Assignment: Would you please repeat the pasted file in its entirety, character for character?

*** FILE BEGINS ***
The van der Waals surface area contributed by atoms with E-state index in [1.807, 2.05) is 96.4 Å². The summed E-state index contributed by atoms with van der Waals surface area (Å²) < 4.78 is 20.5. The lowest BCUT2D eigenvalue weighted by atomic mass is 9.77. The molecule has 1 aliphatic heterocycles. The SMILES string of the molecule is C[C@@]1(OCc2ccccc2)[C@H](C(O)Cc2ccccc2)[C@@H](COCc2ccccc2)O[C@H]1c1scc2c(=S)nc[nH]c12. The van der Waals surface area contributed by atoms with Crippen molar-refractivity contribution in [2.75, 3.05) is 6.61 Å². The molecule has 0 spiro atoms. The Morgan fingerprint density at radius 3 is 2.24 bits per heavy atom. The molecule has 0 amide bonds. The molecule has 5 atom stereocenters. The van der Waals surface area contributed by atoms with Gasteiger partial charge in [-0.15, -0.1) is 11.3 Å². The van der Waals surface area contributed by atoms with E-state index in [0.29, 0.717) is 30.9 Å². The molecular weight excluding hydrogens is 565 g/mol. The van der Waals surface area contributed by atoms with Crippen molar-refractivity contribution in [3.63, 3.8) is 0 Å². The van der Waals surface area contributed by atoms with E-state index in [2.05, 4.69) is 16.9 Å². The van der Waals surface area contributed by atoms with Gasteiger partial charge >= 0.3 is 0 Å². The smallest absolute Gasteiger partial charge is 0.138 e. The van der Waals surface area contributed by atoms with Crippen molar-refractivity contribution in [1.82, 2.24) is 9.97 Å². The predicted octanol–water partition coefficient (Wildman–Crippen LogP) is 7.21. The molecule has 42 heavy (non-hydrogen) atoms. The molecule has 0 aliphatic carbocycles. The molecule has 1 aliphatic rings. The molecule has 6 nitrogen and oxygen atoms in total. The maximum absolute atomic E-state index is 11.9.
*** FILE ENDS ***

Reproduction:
The van der Waals surface area contributed by atoms with E-state index in [1.807, 2.05) is 96.4 Å². The summed E-state index contributed by atoms with van der Waals surface area (Å²) < 4.78 is 20.5. The lowest BCUT2D eigenvalue weighted by atomic mass is 9.77. The molecule has 1 aliphatic heterocycles. The SMILES string of the molecule is C[C@@]1(OCc2ccccc2)[C@H](C(O)Cc2ccccc2)[C@@H](COCc2ccccc2)O[C@H]1c1scc2c(=S)nc[nH]c12. The van der Waals surface area contributed by atoms with Crippen molar-refractivity contribution in [2.75, 3.05) is 6.61 Å². The molecule has 0 spiro atoms. The Morgan fingerprint density at radius 3 is 2.24 bits per heavy atom. The molecule has 0 amide bonds. The molecule has 5 atom stereocenters. The van der Waals surface area contributed by atoms with Gasteiger partial charge in [-0.15, -0.1) is 11.3 Å². The van der Waals surface area contributed by atoms with E-state index in [0.29, 0.717) is 30.9 Å². The molecular weight excluding hydrogens is 565 g/mol. The van der Waals surface area contributed by atoms with Crippen molar-refractivity contribution in [3.63, 3.8) is 0 Å². The van der Waals surface area contributed by atoms with E-state index in [2.05, 4.69) is 16.9 Å². The van der Waals surface area contributed by atoms with Gasteiger partial charge >= 0.3 is 0 Å². The smallest absolute Gasteiger partial charge is 0.138 e. The van der Waals surface area contributed by atoms with Crippen molar-refractivity contribution in [1.82, 2.24) is 9.97 Å². The predicted octanol–water partition coefficient (Wildman–Crippen LogP) is 7.21. The molecule has 42 heavy (non-hydrogen) atoms. The molecule has 0 aliphatic carbocycles. The molecule has 1 aliphatic rings. The molecule has 6 nitrogen and oxygen atoms in total. The maximum absolute atomic E-state index is 11.9.